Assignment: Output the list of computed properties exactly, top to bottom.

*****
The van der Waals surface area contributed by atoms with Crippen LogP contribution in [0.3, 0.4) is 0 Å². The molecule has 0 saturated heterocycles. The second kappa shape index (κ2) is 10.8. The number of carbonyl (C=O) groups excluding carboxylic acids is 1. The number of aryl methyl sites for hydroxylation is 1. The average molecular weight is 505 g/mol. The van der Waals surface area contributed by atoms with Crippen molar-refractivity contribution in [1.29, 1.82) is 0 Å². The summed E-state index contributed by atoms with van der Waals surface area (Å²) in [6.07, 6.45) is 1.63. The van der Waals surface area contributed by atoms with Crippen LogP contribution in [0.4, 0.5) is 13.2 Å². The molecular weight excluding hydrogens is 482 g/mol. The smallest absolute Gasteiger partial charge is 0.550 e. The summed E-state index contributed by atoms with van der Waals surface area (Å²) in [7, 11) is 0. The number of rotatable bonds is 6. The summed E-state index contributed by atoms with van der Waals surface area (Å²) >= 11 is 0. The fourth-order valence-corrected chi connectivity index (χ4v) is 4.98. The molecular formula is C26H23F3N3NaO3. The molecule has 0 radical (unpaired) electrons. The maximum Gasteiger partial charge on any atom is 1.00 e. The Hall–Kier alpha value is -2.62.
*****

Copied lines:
The van der Waals surface area contributed by atoms with Crippen LogP contribution in [0.3, 0.4) is 0 Å². The molecule has 0 saturated heterocycles. The second kappa shape index (κ2) is 10.8. The number of carbonyl (C=O) groups excluding carboxylic acids is 1. The number of aryl methyl sites for hydroxylation is 1. The average molecular weight is 505 g/mol. The van der Waals surface area contributed by atoms with Crippen molar-refractivity contribution in [1.29, 1.82) is 0 Å². The summed E-state index contributed by atoms with van der Waals surface area (Å²) in [6.07, 6.45) is 1.63. The van der Waals surface area contributed by atoms with Crippen LogP contribution in [0.4, 0.5) is 13.2 Å². The molecular weight excluding hydrogens is 482 g/mol. The smallest absolute Gasteiger partial charge is 0.550 e. The summed E-state index contributed by atoms with van der Waals surface area (Å²) in [7, 11) is 0. The number of rotatable bonds is 6. The summed E-state index contributed by atoms with van der Waals surface area (Å²) >= 11 is 0. The fourth-order valence-corrected chi connectivity index (χ4v) is 4.98. The molecular formula is C26H23F3N3NaO3. The molecule has 0 radical (unpaired) electrons. The maximum Gasteiger partial charge on any atom is 1.00 e. The Hall–Kier alpha value is -2.62.